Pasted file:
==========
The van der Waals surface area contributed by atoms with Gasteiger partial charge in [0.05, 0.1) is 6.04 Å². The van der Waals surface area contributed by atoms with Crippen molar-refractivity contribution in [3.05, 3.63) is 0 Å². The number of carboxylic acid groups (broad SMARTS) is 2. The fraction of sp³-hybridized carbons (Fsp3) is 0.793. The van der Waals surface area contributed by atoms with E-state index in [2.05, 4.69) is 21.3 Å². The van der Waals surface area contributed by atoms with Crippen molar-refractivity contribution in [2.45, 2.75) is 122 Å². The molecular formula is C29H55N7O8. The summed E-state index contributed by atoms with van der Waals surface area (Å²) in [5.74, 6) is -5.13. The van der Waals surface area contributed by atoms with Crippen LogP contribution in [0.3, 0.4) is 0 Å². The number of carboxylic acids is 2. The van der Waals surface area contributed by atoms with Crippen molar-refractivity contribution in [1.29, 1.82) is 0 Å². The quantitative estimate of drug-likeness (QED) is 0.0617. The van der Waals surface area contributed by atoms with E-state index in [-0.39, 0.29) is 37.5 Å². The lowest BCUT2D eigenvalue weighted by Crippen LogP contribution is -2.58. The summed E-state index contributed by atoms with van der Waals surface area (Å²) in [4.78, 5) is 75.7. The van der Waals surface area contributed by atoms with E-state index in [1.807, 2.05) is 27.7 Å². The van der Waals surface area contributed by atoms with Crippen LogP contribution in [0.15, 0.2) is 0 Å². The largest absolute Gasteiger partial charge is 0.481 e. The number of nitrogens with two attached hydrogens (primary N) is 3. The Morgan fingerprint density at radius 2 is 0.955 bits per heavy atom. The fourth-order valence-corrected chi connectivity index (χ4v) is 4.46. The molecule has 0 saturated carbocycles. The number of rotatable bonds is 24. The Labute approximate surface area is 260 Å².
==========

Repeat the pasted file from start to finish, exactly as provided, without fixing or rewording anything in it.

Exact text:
The van der Waals surface area contributed by atoms with Gasteiger partial charge in [0.05, 0.1) is 6.04 Å². The van der Waals surface area contributed by atoms with Crippen molar-refractivity contribution in [3.05, 3.63) is 0 Å². The number of carboxylic acid groups (broad SMARTS) is 2. The fraction of sp³-hybridized carbons (Fsp3) is 0.793. The van der Waals surface area contributed by atoms with E-state index in [2.05, 4.69) is 21.3 Å². The van der Waals surface area contributed by atoms with Crippen molar-refractivity contribution in [2.45, 2.75) is 122 Å². The molecular formula is C29H55N7O8. The summed E-state index contributed by atoms with van der Waals surface area (Å²) in [5.74, 6) is -5.13. The van der Waals surface area contributed by atoms with Crippen LogP contribution in [0.3, 0.4) is 0 Å². The number of carboxylic acids is 2. The van der Waals surface area contributed by atoms with Crippen molar-refractivity contribution in [1.29, 1.82) is 0 Å². The quantitative estimate of drug-likeness (QED) is 0.0617. The van der Waals surface area contributed by atoms with E-state index in [-0.39, 0.29) is 37.5 Å². The lowest BCUT2D eigenvalue weighted by Crippen LogP contribution is -2.58. The summed E-state index contributed by atoms with van der Waals surface area (Å²) in [4.78, 5) is 75.7. The van der Waals surface area contributed by atoms with E-state index in [1.807, 2.05) is 27.7 Å². The van der Waals surface area contributed by atoms with Crippen LogP contribution in [0.15, 0.2) is 0 Å². The largest absolute Gasteiger partial charge is 0.481 e. The number of nitrogens with two attached hydrogens (primary N) is 3. The Morgan fingerprint density at radius 2 is 0.955 bits per heavy atom. The fourth-order valence-corrected chi connectivity index (χ4v) is 4.46. The molecule has 0 saturated carbocycles. The number of rotatable bonds is 24. The Labute approximate surface area is 260 Å².